Essential Tips to Read a Blood Pressure Chart

A blood pressure test indicates whether a person is suffering from low blood pressure or high blood pressure. The numbers indicated in this test need to be studied carefully to diagnose any potential problems.

What is blood pressure?

  • Blood pressure is the pressure of the blood in the circulatory system.
  • A normal systolic falls to less than 120 and the corresponding diastole is less than 80.
  • For prehypertension, systolic is 120-139 and diastolic is 80-89.
  • High Blood Pressure (Hypertension) Stage 1 systolic is 140-159 and diastolic is 90-99.
  • High Blood Pressure (Hypertension) Stage 2 systolic is 160 or higher while diastolic is 100 or higher.
  • Hypertensive Crisis(Emergency care needed) systolic is higher than 180 and diastolic is higher than 110.

A medical professional needs to confirm the diagnosis of high blood pressure as well as evaluate any unusually low blood pressure. In general, it has been observed that low blood pressure readings and lower targets work for populations like the elderly, African-Americans, as well as patients who have underlying health issues like chronic kidney disease and diabetes mellitus.

Categories of blood pressure
The American Heart Association recognizes five categories of blood pressure:

  • Normal blood pressure: Those who have normal blood pressure numbers that fall within the optimal ranges of being less than 120/80 mm Hg have a healthy level of blood pressure. Following heart-healthy habits like getting regular exercise and following a balanced diet goes a long way into maintaining normal blood pressure.
  • Prehypertension: Prehypertension or early stage high blood pressure occurs when the blood pressure consistently ranges from 120-139/80-89 mm Hg. People who have prehypertension are more likely to develop high blood pressure unless they take appropriate measures to take it under control.
  • Hypertension Stage 1: Hypertension Stage 1 is marked when blood pressure falls in the range of 140-159/90-99 mm Hg. Doctors usually prescribe lifestyle changes and also add blood pressure medication in the case of hypertension stage 1.
  • Hypertension Stage 2: Hypertension Stage 2 is marked when the blood pressure is greater than 160/100 mm Hg. At this stage, most doctors prescribe extensive lifestyle changes along with a combination of blood pressure medications.
  • Hypertensive crisis: A hypertensive crisis occurs when emergency medical attention is required due to a condition of high blood pressure. In case a person experiences a blood pressure reading that is higher than 180/110 mm Hg without symptoms like shortness of breath, chest pain, numbness/weakness, changes in vision or difficulty speaking and back pain, another reading should be taken after five minutes. A reading above that level or at the same level requires immediate medical attention.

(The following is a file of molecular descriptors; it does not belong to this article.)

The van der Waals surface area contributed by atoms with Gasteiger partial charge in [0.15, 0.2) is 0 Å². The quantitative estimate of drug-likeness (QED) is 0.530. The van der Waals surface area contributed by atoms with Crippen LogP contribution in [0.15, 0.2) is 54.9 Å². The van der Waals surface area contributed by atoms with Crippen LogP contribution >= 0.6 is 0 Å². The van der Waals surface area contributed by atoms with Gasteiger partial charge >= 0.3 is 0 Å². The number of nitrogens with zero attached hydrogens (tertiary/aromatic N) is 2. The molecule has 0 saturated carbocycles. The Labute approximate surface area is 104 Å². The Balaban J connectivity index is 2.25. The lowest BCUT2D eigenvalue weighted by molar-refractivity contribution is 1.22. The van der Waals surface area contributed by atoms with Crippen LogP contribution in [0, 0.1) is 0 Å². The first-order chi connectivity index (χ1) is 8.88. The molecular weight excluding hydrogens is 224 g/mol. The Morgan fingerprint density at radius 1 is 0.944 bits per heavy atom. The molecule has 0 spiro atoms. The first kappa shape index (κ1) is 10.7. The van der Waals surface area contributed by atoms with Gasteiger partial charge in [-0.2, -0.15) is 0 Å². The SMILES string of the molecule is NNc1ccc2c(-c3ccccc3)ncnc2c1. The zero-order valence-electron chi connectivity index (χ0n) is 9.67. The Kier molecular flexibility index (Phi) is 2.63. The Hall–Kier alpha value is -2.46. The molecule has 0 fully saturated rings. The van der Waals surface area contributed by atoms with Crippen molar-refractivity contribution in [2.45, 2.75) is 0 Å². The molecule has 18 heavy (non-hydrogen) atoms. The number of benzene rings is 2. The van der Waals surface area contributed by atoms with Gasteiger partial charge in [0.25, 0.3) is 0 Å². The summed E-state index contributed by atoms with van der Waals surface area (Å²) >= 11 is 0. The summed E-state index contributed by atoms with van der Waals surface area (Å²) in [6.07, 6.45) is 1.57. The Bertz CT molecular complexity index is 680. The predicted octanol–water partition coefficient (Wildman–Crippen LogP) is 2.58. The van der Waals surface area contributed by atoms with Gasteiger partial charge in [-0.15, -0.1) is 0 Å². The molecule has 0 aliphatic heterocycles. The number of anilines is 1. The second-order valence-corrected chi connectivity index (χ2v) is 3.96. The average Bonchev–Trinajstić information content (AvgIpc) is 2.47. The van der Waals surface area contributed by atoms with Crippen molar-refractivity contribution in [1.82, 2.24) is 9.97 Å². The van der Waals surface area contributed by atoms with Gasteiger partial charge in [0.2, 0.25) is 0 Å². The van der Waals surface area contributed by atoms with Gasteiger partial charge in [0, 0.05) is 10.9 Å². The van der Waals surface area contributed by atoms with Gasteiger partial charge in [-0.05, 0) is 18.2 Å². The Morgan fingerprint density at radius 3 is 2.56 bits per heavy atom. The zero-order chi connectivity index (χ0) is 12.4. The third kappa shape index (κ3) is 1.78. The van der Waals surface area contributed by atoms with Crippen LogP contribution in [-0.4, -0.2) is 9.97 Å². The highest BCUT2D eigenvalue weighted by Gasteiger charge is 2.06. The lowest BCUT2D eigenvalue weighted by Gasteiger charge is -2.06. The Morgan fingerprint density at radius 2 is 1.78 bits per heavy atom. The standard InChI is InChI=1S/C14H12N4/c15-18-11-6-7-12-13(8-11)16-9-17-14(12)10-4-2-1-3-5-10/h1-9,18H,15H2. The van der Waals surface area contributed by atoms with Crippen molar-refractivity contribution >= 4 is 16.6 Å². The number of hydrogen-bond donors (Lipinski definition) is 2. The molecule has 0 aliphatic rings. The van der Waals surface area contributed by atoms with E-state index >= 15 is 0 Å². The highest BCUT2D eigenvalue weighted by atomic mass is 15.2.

Meaning of blood pressure numbers
Blood pressure is recorded in the form of two numbers:

  • Systolic blood pressure (the upper number): The systolic indicates how much pressure is being exerted by the blood against the artery walls when the heart beats.
  • Diastolic blood pressure (the lower number): The diastolic indicates how much pressure is being exerted by the blood against the artery walls while the heart rests between two beats.

Comparing systolic and diastolic
Usually, more attention is paid to the systolic blood pressure, which is the top number, as it accounts for a major risk factor for cardiovascular disease for people over the age of 50. For most people, the systolic blood pressure rises steadily with age because of a long-term build-up of plaque that increases the stiffness of large arteries and an increased incidence of vascular and cardiac disease.

Usually, elevated diastolic or systolic blood pressure alone can be used to diagnosis high blood pressure. Recent studies have also shown that the risk of death from ischemic heart disease and stroke doubles with every 20 mm Hg systolic or 10 mm Hg diastolic increase for people between the ages of 40 to 89 years.

Why is blood pressure measured in mm Hg?
The abbreviation mm Hg stands for millimeters of mercury. Mercury has been used here since it was used in the first accurate pressure gauges. It still remains the standard unit of measurement for pressure in medicine.

Blood Pressure versus Pulse
Heart rate (pulse) and blood pressure are two separate measurements and also separate indicators of health. It is important to understand the difference between blood pressure and pulse.  Blood pressure is the force of the blood moving through the blood vessels. Pulse is the number of times the heart beats per minute. Also, it is a fact that blood pressure and heart rate do not necessarily increase at the same rate.

A rising heart rate does not cause blood pressure to increase at the same rate. Although the heart may be beating more times a minute, healthy blood vessels dilate in order to make room for more blood to flow through more easily. A blood pressure chart thus helps to study the five conditions which may be affecting the heart.

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